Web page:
3) (Although I understand why), you keep coming back to "faster computers should mean faster programs". This differes from the bulk of actual uses (and where Microsoft has specifically stated their target audience is). The direction things are going is that "faster computers allow software to be more easily developed (ie Cheaper) and at the same speed as the older computers".
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    Re: Why VB 6.0??

    I heard of a few good points on why to use the .net and why not. For developers, it takes the hardness and burden from them learning how bad microsoft wrote their apis. I haven't got into linux to see how bad/easy their api list is, but it is unix like. I would only have to look at the kernel's apis because that is linux and not the xserver or the desktop envoriment which runs on the linux's kernel. I like using apis in both vb6 and c++. It gives me a solid understanding and helps me get more speed in vb6. People want to bash vb6 for not being 64-bit supported. I will tell you I don't even use any 64-bit apps or oses, unless it is linux, because there isn't enough support for 64-bit apps on windows. I don't want to run vista so that is another reason I don't use 64-bit apps.

    Here is a funny story, I bought an amd athlon 3200+ with 64-bit support when they sold for 218 dollars. It was one of the top processors at the time. I bought it to to be ready for 64-bit support. I thought 64-bit would be around the corner(few years). Well I was wrong and I never really used it for 64-bit apps, but it was a great processor. I still have that computer. Now I recently bought a q6600 for quad coring. Where is the support for that? It may just be around that corner too, but I doubt it since all my apps currently doesn't care to support all 4 processors yet.

    This can apply to using the .net. Businesses have the money to spend on computers. I just don't want to spend all my money like that. My power supply died because I was pulling too much power. I didn't buy one for months later. Why?? I just don't like spending money on things that shouldn't have failed. One of my 1 gb sticks of memory failed. It wasn't suppose to do that . The 2 gb wouldn't even work in a dual channel setup. The cas latency couldn't be dropped to the proper timings either.

    What I am saying that my money gets used up by buying technology that just isn't worth what is goes for. Also it was high speed memory. Not the cheap kind.

    The only thing right now in my computer that was worth the money I bought it for is my video card and my processor.

    The memory was not good. The power supply wasn't good.

    My q6600 and my ati radeon hd 2900 Pro video card lives on to surprise me.

    I will be getting new memory this month. I am sure my computer can run the .net, but I don't think everyone has such a newer computer. I built mine and that is why I got such a fast computer. If you go buy a dell........ you just spent your money on medium technology that the .net can't run on or you spent way too much money on something you could have built yourself for much cheaper.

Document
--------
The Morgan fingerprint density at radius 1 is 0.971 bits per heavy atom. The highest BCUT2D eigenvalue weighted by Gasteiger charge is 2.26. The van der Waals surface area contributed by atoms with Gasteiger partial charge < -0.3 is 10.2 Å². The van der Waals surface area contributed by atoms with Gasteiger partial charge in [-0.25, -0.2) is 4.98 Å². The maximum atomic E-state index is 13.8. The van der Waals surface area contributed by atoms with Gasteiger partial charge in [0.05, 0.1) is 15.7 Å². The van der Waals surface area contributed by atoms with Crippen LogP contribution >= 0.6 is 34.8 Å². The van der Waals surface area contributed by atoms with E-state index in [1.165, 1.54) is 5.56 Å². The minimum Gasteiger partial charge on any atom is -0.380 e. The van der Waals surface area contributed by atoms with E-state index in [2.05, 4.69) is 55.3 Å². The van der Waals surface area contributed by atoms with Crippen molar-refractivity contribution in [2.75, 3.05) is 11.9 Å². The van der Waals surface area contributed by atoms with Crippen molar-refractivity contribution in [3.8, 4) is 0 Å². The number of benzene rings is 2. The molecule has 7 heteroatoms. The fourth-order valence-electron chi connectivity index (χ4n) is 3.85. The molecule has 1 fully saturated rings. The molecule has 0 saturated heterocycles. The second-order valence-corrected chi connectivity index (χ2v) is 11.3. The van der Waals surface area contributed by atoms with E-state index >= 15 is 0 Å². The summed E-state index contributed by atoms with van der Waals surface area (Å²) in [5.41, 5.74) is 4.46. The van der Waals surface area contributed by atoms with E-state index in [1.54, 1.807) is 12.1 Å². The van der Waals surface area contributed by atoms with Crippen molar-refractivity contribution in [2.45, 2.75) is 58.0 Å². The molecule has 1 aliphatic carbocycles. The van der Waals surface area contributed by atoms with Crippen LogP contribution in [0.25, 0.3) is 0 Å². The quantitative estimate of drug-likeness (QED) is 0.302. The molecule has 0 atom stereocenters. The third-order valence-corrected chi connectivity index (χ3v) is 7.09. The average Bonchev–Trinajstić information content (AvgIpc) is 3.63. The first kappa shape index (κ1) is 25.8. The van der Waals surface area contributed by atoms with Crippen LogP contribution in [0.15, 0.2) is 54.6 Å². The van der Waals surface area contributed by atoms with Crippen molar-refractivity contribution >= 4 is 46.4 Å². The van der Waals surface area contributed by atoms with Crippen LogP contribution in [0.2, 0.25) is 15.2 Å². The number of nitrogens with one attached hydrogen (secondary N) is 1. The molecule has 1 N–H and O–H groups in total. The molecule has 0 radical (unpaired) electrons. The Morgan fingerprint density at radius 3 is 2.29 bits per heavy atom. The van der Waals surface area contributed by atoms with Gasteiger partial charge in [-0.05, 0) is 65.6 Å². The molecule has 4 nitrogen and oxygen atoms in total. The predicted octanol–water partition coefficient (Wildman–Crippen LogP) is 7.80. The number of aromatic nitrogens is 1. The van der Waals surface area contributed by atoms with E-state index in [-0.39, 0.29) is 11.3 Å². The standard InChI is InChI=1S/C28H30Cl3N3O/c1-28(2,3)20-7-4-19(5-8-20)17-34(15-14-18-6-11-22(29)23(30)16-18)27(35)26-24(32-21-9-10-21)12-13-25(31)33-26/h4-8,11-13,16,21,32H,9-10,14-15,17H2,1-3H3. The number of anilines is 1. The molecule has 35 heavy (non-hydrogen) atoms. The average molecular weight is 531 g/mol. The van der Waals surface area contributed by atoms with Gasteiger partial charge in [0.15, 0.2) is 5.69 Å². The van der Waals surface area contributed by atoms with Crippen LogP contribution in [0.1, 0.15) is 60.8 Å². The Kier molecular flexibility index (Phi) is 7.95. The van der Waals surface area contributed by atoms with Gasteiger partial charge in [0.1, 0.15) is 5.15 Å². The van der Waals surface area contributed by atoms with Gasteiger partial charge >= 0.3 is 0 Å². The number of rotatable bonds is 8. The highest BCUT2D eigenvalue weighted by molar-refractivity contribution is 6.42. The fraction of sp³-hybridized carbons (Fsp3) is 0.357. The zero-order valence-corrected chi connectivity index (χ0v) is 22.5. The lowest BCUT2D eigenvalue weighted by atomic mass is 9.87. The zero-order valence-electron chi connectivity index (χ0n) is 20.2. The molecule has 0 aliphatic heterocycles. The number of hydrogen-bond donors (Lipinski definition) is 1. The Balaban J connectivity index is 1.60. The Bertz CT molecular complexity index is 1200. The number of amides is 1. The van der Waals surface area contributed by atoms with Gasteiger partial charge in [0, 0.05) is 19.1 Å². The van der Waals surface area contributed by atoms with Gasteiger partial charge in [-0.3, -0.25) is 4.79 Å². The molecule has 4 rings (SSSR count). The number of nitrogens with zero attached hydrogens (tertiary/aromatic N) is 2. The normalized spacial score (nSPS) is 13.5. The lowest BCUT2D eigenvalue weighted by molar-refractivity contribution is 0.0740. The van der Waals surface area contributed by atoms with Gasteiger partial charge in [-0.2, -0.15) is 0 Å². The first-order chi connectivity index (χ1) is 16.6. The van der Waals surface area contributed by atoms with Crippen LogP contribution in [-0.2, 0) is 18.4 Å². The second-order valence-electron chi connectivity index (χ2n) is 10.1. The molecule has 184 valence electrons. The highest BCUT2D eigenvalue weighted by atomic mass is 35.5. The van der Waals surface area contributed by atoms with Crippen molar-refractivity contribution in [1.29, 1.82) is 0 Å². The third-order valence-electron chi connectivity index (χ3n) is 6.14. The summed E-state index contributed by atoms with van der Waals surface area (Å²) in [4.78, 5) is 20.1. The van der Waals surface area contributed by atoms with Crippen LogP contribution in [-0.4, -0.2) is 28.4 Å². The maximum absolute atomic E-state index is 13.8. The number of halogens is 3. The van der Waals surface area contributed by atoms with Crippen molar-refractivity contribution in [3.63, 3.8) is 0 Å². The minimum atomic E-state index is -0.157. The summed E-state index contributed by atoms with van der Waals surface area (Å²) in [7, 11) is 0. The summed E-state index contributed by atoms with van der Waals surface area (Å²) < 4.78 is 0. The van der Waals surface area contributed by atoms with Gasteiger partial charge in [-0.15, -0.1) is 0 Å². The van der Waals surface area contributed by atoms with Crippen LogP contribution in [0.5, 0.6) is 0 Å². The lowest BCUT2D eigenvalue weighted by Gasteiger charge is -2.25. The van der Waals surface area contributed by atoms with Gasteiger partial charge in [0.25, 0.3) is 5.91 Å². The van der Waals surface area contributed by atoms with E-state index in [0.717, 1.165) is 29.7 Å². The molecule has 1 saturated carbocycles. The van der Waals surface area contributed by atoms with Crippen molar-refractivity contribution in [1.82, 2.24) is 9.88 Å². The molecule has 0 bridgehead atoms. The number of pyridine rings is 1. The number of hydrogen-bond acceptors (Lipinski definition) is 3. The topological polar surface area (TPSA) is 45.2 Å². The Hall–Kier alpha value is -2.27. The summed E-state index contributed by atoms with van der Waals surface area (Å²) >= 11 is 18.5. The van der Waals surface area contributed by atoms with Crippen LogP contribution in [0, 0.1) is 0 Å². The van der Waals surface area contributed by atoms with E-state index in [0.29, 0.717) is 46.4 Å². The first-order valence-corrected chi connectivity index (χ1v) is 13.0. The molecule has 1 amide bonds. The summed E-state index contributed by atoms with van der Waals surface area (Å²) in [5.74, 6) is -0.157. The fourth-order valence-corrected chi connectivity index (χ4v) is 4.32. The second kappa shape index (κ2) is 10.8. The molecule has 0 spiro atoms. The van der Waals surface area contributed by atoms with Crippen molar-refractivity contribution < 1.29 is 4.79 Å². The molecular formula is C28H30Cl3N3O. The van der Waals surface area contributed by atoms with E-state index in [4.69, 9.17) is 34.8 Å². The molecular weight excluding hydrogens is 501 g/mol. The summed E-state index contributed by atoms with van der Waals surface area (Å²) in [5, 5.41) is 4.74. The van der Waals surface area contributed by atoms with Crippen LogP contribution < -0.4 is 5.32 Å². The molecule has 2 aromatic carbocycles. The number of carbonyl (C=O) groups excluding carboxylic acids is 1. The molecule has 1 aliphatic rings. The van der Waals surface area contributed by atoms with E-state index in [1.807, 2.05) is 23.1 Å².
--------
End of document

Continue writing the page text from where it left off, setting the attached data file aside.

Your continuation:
You might beable to rewrite explorer.exe, but you would have to scrap all the work they put in the exe since it uses alot of dlls and some classes for their controls I never heard of.

    They used alot of apis to create that. I wonder if .net has all the tools to overlay all the apis they used to make it??

    Try opening the exe in a hex editor and go down to where the functions names they import and read all the required apis and get back to me.

    Actually I did one better. I done it myself. So now you can answer my question

    HTML Code:
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          [ O 8RSDS ִ|Gi,   explore
    Sorry for all the funny markings. I pulled that straight out of exe file make sure to scroll all the way to the right

    Also if you do compare vb6 and c# speed, you have to follow each language specifications. That means vb6 supports the use of apis and c# doesn't. Get over it. User in vb6 should have the right to use the apis in speed comparision because vb6 has the support needed to do that while c# may have the ability, that isn't how c# should be used since c# is suppose to have equivalent tools. If it doesn't, oh well.
    Last edited by Joeman; July 8th, 2008 at 11:30 PM.
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  14. #164
    Join Date
    Jan 2006
    Location
    Fox Lake, IL
    Posts
    15,007

    Re: Why VB 6.0??

    Ever hear of un-managed code? VB.Net as well as C# both support it, and can both support API's
    David

    CodeGuru Article: Bound Controls are Evil-VB6
    2013 Samples: MS CODE Samples

    CodeGuru Reviewer
    2006 Dell CSP
    2006, 2007 & 2008 MVP Visual Basic
    If your question has been answered satisfactorily, and it has been helpful, then, please, Rate this Post!

  15. #165
    Join Date
    Jun 2008
    Posts
    592

    Re: Why VB 6.0??

    yeah, but not recommend because of the .net is your so called tool which replaces the apis.. sorry for the misunderstanding.